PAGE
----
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Land/Property Development

Optimising the value of your land

Landowners negotiating the sale of their land will naturally want to achieve the best possible price. However, sometimes the best price may not be achievable until the future, for example where planning permission is pending for a more profitable use. By including an overage clause in the sale contract, landowners could ensure that they do not miss out on lucrative development deals in the future.

Before negotiating any sale or purchase of land it is important to assess the features of the land and the possibility for development in the future and what overage provisions are appropriate.

  • What is overage?

      Overage is a sum of money the buyer is required to pay to the seller, representing a share in the increased value of the land, which becomes payable when a trigger event happens such as the grant of planning permission.

      Overage is not always appropriate and unless you are selling with the specific intention of the land being developed, you will need to assess the likelihood of any such development in the future. The cost of negotiating overage provisions could outweigh any benefit and may affect the price the buyer is prepared to agree at the outset.

      Negotiations and the documents to reflect the agreed overage provisions are usually complex. Therefore it is important that the essential terms are agreed and shown in the documents in detail, such as calculations to show how the overage payment will be achieved. The main terms will be the duration of the overage, the trigger condition, the amount payable to the seller and how the payment will be secured.

      Probably the most important term is how the overage arrangement is to be secured. The land may change hands a number of times and you will want to ensure that successors to the buyer will inherit the overage arrangement.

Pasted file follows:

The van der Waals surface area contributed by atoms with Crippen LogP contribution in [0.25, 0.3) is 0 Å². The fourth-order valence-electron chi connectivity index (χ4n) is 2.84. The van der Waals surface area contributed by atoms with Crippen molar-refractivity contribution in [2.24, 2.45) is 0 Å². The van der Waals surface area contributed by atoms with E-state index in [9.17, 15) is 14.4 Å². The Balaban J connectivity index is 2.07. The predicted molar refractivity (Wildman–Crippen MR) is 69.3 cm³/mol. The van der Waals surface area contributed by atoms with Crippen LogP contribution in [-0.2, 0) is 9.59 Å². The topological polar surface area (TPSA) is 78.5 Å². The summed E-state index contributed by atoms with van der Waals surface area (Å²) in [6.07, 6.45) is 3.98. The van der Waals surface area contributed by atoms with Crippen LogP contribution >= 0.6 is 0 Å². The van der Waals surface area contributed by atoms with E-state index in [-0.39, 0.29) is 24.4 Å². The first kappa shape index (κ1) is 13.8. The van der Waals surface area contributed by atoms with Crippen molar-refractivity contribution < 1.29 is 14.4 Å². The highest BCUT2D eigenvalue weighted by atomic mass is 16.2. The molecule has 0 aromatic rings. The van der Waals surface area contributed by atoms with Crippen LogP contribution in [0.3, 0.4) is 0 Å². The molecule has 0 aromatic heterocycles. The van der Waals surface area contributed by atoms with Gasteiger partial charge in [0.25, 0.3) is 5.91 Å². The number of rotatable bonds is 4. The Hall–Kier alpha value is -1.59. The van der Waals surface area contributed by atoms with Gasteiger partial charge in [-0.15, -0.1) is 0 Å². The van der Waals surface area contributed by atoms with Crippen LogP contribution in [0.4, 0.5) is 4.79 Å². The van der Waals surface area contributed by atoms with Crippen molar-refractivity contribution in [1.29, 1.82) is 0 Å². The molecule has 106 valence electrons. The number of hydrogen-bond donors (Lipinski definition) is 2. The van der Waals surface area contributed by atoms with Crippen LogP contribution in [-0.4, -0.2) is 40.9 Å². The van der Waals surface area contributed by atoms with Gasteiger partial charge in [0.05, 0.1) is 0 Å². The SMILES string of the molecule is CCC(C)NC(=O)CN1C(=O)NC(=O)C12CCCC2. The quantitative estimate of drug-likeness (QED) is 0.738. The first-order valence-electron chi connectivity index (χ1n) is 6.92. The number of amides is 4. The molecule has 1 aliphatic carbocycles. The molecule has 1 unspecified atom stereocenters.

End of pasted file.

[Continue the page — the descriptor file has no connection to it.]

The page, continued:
There are various methods of securing overage and each have their own advantages and disadvantages.

  • Legal charge

      A legal charge works in the same way as a mortgage, protecting the seller’s interest by registering the amount of the overage against the title of the land. This is preferable if you are a seller but if you are a buyer it could be problematic. If you are using third-party funding, your lender is unlikely to agree to anything other than a first legal charge. The lender may agree to a second legal charge, but this may be unsatisfactory to the seller.

  • Positive covenant and restriction

      A positive covenant places an obligation on the buyer to make the overage payment to the seller. However positive covenants do not apply to subsequent buyers so, a "restriction" would need to be registered against the property at the Land Registry. The restriction prevents the buyer from selling the land unless any subsequent buyer enters into a deed of covenant with the seller. The deed of covenant creates a direct contractual relationship between the seller and the successor buyer, where the subsequent buyer is obliged to honour the overage agreement.

  • Restrictive covenant

      This restricts or prevents a specified use of the land and so the buyer will need to approach the seller to obtain a release or variation of the covenant from the seller in order to develop. The seller can, of course, require a premium to be paid for this.

      The disadvantage with this method is that (i) the seller can only use this method if they retain land which can benefit from the restrictive covenant and (ii) the Lands Tribunal can overturn a restrictive covenant if its purpose is seen to prevent the reasonable use of the land. If planning permission has been granted it is more difficult to argue that the proposed new use is unreasonable.

  • Ransomstrip

      This is the retention of a strip of the land, normally the access boundary, which prevents the land from being developed until a premium is paid. The effectiveness of this method depends on whether the buyer can obtain alternative access.